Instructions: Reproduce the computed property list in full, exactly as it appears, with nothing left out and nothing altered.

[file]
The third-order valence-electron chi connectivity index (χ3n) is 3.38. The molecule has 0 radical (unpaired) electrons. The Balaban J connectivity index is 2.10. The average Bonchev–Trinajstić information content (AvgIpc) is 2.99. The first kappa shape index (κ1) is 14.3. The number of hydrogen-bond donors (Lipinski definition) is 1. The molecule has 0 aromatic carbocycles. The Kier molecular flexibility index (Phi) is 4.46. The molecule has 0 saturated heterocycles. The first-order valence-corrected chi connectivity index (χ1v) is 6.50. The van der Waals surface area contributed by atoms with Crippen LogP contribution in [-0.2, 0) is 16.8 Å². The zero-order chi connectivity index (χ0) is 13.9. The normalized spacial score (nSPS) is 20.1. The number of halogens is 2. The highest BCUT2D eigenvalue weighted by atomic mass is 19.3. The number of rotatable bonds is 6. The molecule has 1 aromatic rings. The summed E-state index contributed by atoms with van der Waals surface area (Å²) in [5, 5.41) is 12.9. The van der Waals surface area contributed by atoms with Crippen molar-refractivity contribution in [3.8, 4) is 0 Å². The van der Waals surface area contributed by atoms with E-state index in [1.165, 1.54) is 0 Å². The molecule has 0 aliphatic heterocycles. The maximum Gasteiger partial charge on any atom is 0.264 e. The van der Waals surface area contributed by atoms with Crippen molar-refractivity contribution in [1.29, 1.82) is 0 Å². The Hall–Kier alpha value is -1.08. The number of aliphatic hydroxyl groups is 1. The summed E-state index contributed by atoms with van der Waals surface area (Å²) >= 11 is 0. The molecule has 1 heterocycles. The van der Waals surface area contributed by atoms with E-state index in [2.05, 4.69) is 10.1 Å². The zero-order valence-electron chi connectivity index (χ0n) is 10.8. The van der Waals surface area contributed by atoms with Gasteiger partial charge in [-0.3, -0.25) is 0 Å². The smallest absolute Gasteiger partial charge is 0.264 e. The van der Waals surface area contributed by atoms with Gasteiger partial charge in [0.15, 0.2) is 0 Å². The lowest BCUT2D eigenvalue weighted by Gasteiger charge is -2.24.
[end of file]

The third-order valence-electron chi connectivity index (χ3n) is 3.38. The molecule has 0 radical (unpaired) electrons. The Balaban J connectivity index is 2.10. The average Bonchev–Trinajstić information content (AvgIpc) is 2.99. The first kappa shape index (κ1) is 14.3. The number of hydrogen-bond donors (Lipinski definition) is 1. The molecule has 0 aromatic carbocycles. The Kier molecular flexibility index (Phi) is 4.46. The molecule has 0 saturated heterocycles. The first-order valence-corrected chi connectivity index (χ1v) is 6.50. The van der Waals surface area contributed by atoms with Crippen LogP contribution in [-0.2, 0) is 16.8 Å². The zero-order chi connectivity index (χ0) is 13.9. The normalized spacial score (nSPS) is 20.1. The number of halogens is 2. The highest BCUT2D eigenvalue weighted by atomic mass is 19.3. The number of rotatable bonds is 6. The molecule has 1 aromatic rings. The summed E-state index contributed by atoms with van der Waals surface area (Å²) in [5, 5.41) is 12.9. The van der Waals surface area contributed by atoms with Crippen molar-refractivity contribution in [3.8, 4) is 0 Å². The van der Waals surface area contributed by atoms with E-state index in [1.165, 1.54) is 0 Å². The molecule has 0 aliphatic heterocycles. The maximum Gasteiger partial charge on any atom is 0.264 e. The van der Waals surface area contributed by atoms with Crippen molar-refractivity contribution in [1.29, 1.82) is 0 Å². The Hall–Kier alpha value is -1.08. The number of aliphatic hydroxyl groups is 1. The summed E-state index contributed by atoms with van der Waals surface area (Å²) >= 11 is 0. The molecule has 1 heterocycles. The van der Waals surface area contributed by atoms with E-state index in [2.05, 4.69) is 10.1 Å². The zero-order valence-electron chi connectivity index (χ0n) is 10.8. The van der Waals surface area contributed by atoms with Gasteiger partial charge in [-0.3, -0.25) is 0 Å². The smallest absolute Gasteiger partial charge is 0.264 e. The van der Waals surface area contributed by atoms with Gasteiger partial charge in [0.15, 0.2) is 0 Å². The lowest BCUT2D eigenvalue weighted by Gasteiger charge is -2.24.